Last updated: March 2014
Not everyone is lucky enough to have to be concerned about where to invest their savings. Recent figures suggest that only 35% of people in the UK are paying into a pension and barely 50% have significant savings.
In the Majority World, even these levels are well beyond reach. But for those that do have savings, it is now becoming widely accepted that simply looking for the best financial return and ignoring the consequences is no longer a defensible position.
This report is designed to help consumers navigate the increasingly complex world of ethical savings and investment.
It has five main Product Guides:
Woven into these guides are a range of external and internal contributions exploring both the trends and the choices available to consumers.
The complexity of the world of ethical finance is, to some degree, a consequence of its success. Although it has not achieved the mainstreaming that, say, Fairtrade tea and coffee have done, its continued growth means that all financial institutions are having to pay at least lip service to its arguments.
There are two main trends that we have observed since our last review of ethical investment in 2008:
1) A growing focus on climate change
Retirement planning and longer-term saving tend to make people think of what the world will be like in, perhaps, 30 years time. With scientific consensus around the consequences of rising temperature now overwhelming, civil society initiatives in this area are increasingly focused on trying to fix the investment problem. Amongst these:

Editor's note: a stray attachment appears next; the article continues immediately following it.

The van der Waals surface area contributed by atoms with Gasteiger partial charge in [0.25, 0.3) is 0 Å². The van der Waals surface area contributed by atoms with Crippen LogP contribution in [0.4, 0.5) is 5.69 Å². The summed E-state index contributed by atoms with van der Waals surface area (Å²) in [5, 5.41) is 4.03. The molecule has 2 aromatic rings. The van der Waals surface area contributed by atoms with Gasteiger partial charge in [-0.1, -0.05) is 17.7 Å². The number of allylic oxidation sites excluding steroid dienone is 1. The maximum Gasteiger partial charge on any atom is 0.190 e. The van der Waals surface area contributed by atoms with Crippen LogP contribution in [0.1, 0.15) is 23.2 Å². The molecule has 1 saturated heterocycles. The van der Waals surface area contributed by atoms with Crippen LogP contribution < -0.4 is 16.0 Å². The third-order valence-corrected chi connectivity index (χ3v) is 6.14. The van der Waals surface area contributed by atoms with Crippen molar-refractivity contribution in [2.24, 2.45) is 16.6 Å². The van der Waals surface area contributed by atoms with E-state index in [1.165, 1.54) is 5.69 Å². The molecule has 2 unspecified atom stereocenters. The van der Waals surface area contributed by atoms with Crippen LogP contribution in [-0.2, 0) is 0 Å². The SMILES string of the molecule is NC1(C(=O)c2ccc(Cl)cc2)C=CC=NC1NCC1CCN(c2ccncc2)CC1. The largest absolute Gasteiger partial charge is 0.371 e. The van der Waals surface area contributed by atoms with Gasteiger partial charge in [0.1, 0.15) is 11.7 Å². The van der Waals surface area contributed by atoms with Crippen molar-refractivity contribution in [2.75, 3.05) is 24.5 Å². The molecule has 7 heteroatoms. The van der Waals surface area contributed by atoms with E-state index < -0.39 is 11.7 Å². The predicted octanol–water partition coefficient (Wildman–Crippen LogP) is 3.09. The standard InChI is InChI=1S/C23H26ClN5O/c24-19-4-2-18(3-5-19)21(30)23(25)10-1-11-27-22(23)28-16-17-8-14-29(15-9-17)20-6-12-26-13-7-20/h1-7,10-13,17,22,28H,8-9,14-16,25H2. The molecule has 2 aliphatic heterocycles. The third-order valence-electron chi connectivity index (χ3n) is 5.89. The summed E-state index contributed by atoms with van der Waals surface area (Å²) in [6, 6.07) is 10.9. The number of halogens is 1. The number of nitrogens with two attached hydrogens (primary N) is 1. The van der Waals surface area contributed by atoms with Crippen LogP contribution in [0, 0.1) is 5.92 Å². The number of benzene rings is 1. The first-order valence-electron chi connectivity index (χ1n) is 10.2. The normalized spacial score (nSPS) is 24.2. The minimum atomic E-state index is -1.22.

2) New technology creating new opportunities
In the world of ethical investments particularly, new technology has brought with it a raft of new websites to make the whole process easier. These include:
Paul Monaghan, a key thinker in this area, draws these two trends together, suggesting that crowdfunding may be a key part of the solution in financing the vast new infrastructure of renewables that a sustainable future requires. In also proposing a role for pension funds, he continues a discussion begun at Ethical Consumer’s AGM and conference in 2013 where it was suggested that the pensions problem (where to find good returns) and the climate problem (how to fund renewables) might somehow be able to fix each other.
Indeed the future almost looks bright when we can see that the amount invested globally in renewables in 2011 ($317.9 billion) was nearly as much as that invested in oil and gas ($440 billion).
Finally, we reflect on the backdrop of rising inequality and poverty wages in the UK which underlie the falling rate of saving in the UK. Brigid Benson, a stalwart of the ethical investment movement, reminds us of a recent past where ethical investments and pensions were still within the reach of ordinary working people. A reminder that, as always, there’s more than one front to the battle for a just and sustainable future.